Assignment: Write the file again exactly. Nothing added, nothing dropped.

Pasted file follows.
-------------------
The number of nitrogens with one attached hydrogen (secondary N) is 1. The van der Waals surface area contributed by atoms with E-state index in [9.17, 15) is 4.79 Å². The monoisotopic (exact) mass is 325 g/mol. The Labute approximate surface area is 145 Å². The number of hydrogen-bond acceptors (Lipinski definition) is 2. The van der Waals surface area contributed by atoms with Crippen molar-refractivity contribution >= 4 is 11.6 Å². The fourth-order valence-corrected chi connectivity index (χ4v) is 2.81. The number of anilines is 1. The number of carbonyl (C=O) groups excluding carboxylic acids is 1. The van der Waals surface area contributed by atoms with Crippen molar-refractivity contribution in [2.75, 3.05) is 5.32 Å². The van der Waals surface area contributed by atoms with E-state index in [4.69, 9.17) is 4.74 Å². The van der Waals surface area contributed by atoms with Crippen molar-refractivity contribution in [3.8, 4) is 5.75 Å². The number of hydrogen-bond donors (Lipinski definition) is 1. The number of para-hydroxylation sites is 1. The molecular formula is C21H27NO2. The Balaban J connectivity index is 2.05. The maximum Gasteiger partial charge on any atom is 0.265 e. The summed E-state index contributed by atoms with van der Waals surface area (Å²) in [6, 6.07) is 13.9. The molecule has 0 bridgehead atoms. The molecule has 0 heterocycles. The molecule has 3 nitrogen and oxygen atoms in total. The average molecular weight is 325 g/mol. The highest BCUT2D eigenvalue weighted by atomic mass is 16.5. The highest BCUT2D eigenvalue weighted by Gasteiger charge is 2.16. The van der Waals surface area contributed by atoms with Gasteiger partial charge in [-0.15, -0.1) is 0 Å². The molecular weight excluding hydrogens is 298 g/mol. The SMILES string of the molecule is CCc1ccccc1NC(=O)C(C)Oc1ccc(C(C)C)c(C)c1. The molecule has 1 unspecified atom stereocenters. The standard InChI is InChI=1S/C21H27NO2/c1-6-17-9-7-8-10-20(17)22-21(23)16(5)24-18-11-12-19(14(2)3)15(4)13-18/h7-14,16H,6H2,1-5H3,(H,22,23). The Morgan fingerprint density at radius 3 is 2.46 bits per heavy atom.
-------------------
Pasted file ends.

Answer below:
The number of nitrogens with one attached hydrogen (secondary N) is 1. The van der Waals surface area contributed by atoms with E-state index in [9.17, 15) is 4.79 Å². The monoisotopic (exact) mass is 325 g/mol. The Labute approximate surface area is 145 Å². The number of hydrogen-bond acceptors (Lipinski definition) is 2. The van der Waals surface area contributed by atoms with Crippen molar-refractivity contribution >= 4 is 11.6 Å². The fourth-order valence-corrected chi connectivity index (χ4v) is 2.81. The number of anilines is 1. The number of carbonyl (C=O) groups excluding carboxylic acids is 1. The van der Waals surface area contributed by atoms with Crippen molar-refractivity contribution in [2.75, 3.05) is 5.32 Å². The van der Waals surface area contributed by atoms with E-state index in [4.69, 9.17) is 4.74 Å². The van der Waals surface area contributed by atoms with Crippen molar-refractivity contribution in [3.8, 4) is 5.75 Å². The number of hydrogen-bond donors (Lipinski definition) is 1. The number of para-hydroxylation sites is 1. The molecular formula is C21H27NO2. The Balaban J connectivity index is 2.05. The maximum Gasteiger partial charge on any atom is 0.265 e. The summed E-state index contributed by atoms with van der Waals surface area (Å²) in [6, 6.07) is 13.9. The molecule has 0 bridgehead atoms. The molecule has 0 heterocycles. The molecule has 3 nitrogen and oxygen atoms in total. The average molecular weight is 325 g/mol. The highest BCUT2D eigenvalue weighted by atomic mass is 16.5. The highest BCUT2D eigenvalue weighted by Gasteiger charge is 2.16. The van der Waals surface area contributed by atoms with Gasteiger partial charge in [-0.15, -0.1) is 0 Å². The molecular weight excluding hydrogens is 298 g/mol. The SMILES string of the molecule is CCc1ccccc1NC(=O)C(C)Oc1ccc(C(C)C)c(C)c1. The molecule has 1 unspecified atom stereocenters. The standard InChI is InChI=1S/C21H27NO2/c1-6-17-9-7-8-10-20(17)22-21(23)16(5)24-18-11-12-19(14(2)3)15(4)13-18/h7-14,16H,6H2,1-5H3,(H,22,23). The Morgan fingerprint density at radius 3 is 2.46 bits per heavy atom.